There’s a lot going on in the world of nature, all of it free of charge
Milkweed is coming into full bloom, and mating monarch butterflies, which deposit their eggs on milkweed, should not be far behind. Below, box turtles have been moving to and fro as they prepare to lay their eggs. Watch out for them on the roadways and stop to help them make it safely across. Victoria Bustamante and Susan Dusenberry Photos
Three years ago, there was still a hint of Brushy Island in Montauk’s Fort Pond. Today, all that can be seen is a single tree stump sticking out from the water. Victoria Bustamante and Larry Penny Photos

For aquatic creatures like fish, does the lessening daylight alter their habits?
Chad Smith, right, the drummer for the Red Hot Chili Peppers, caught this 41-pound striped bass earlier this month on the Breakaway out of Montauk. With him is the first mate, Eddie Harrison. A picture that ran in this spot last week incorrectly identified the man with a fluke as Mr. Harrison. Capt. Richard Etzel

In humankind as in nature, just about every method to get a given thing done has been tried
Ospreys remain together year after year, returning to the same nests each year, sometimes for decades. Terry Sullivan

My time on the water will significantly increase in about two weeks, as I will formally retire from my job of the past 30 or so years
The crew of the Gotta’ Go posed with their 453-pound mako, the winning fish in the Star Island Yacht Club’s shark tournament last weekend. Star Island Yacht Club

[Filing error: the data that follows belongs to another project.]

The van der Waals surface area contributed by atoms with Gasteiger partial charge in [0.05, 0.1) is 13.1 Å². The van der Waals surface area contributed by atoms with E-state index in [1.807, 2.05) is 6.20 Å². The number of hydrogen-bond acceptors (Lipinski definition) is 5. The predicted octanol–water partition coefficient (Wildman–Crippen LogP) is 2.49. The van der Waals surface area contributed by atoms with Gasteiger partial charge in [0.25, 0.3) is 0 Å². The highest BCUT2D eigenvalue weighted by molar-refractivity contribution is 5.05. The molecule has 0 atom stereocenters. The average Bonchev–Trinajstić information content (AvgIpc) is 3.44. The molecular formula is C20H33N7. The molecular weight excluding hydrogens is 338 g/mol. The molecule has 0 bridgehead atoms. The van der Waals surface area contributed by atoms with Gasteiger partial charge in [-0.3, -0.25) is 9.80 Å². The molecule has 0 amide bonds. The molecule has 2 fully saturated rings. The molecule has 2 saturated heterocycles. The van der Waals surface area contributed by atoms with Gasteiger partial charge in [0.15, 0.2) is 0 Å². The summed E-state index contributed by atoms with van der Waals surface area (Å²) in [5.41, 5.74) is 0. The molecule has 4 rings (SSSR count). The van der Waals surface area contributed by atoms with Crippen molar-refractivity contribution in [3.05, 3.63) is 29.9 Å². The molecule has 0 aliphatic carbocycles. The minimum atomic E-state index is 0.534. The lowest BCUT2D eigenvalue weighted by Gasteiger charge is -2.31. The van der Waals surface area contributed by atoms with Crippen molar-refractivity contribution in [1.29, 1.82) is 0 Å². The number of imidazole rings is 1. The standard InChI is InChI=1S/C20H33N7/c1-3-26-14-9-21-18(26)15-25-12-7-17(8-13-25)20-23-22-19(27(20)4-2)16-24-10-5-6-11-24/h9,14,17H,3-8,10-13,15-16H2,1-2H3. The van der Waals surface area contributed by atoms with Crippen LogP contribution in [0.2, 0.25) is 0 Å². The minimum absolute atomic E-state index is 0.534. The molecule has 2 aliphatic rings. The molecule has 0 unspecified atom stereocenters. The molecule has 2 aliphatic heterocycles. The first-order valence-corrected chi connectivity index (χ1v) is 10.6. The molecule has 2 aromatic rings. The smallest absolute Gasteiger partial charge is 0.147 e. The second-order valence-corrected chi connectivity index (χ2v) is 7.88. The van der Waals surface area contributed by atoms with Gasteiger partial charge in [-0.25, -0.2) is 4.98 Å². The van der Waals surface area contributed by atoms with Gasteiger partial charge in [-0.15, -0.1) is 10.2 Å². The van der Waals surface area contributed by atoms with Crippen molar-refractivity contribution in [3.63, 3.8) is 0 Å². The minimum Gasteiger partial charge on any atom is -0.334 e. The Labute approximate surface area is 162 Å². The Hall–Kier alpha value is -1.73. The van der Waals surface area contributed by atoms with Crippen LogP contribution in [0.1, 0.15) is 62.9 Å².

Chad Smith, right, the drummer for the Red Hot Chili Peppers, caught this 41-pound striped bass on Monday morning on the Breakaway out of Montauk. The boat's first mate, Eddie Harrison, is on the left. Capt. Richard Etzel

These widespread primitive organisms are more properly called cyanobacteria
The blue-green organisms that cause the slicks on the local coastal ponds like Lake Agawam, Mill Pond, and Georgica Pond, to name a few of the worst blighted, are among the oldest organisms known to man.

A great white the size of a Chevy Tahoe
Jumbo blue-claw crabs have made an early-season appearance this season.
While colder temperatures earlier in the spring have kept some species away, kingfish, like this one caught and released in Noyac Bay over the weekend, have arrived early in local waters. Jon M. Diat Photos

Cemetery trees create an arboretum, with most of the eastern Long Island species represented
A painted lady butterfly visited pussytoes at Oakland Cemetery in Sag Harbor. Jean Held

On the South Fork it would seem that the stars get dimmer and dimmer with each passing year

Our bay scallops, which many chefs and gourmets cherish as the most succulent and the sweetest in the world, are a commodity that can fluctuate wildly
Scallops that were too small for harvesting last season are getting ready to spawn in our local waters. Jon M. Diat
Spawning carp were active in East Hampton’s Hook Pond last week, as the water level and temperature reached points to their liking. David E. Rattray, editor of The East Hampton Star, netted one from among the reeds near the Main Beach parking lot on Friday. Russell Bennett

John Lombardo of Poughkeepsie, N.Y., landed this nine-pound fluke on the Lazybones on Sunday morning. It was, by all accounts, the largest fluke landed so far this season out of Montauk. Jon M. Diat